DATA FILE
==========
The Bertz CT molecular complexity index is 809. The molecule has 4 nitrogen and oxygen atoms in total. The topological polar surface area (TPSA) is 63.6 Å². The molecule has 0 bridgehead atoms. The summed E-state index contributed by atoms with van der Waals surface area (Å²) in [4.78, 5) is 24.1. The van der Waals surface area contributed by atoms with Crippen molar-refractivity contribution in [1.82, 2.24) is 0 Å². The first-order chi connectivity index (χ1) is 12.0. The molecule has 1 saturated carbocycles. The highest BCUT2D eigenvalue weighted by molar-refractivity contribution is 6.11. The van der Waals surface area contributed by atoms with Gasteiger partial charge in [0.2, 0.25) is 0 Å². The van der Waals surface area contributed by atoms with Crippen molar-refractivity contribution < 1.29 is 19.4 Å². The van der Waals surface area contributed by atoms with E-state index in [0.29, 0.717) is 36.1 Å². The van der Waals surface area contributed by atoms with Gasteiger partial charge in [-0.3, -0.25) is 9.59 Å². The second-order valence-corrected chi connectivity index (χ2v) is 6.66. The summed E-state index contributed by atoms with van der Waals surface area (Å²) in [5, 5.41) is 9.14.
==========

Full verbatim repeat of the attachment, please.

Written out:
The Bertz CT molecular complexity index is 809. The molecule has 4 nitrogen and oxygen atoms in total. The topological polar surface area (TPSA) is 63.6 Å². The molecule has 0 bridgehead atoms. The summed E-state index contributed by atoms with van der Waals surface area (Å²) in [4.78, 5) is 24.1. The van der Waals surface area contributed by atoms with Crippen molar-refractivity contribution in [1.82, 2.24) is 0 Å². The first-order chi connectivity index (χ1) is 12.0. The molecule has 1 saturated carbocycles. The highest BCUT2D eigenvalue weighted by molar-refractivity contribution is 6.11. The van der Waals surface area contributed by atoms with Gasteiger partial charge in [0.2, 0.25) is 0 Å². The van der Waals surface area contributed by atoms with Crippen molar-refractivity contribution < 1.29 is 19.4 Å². The van der Waals surface area contributed by atoms with E-state index in [0.29, 0.717) is 36.1 Å². The van der Waals surface area contributed by atoms with Gasteiger partial charge in [-0.3, -0.25) is 9.59 Å². The second-order valence-corrected chi connectivity index (χ2v) is 6.66. The summed E-state index contributed by atoms with van der Waals surface area (Å²) in [5, 5.41) is 9.14.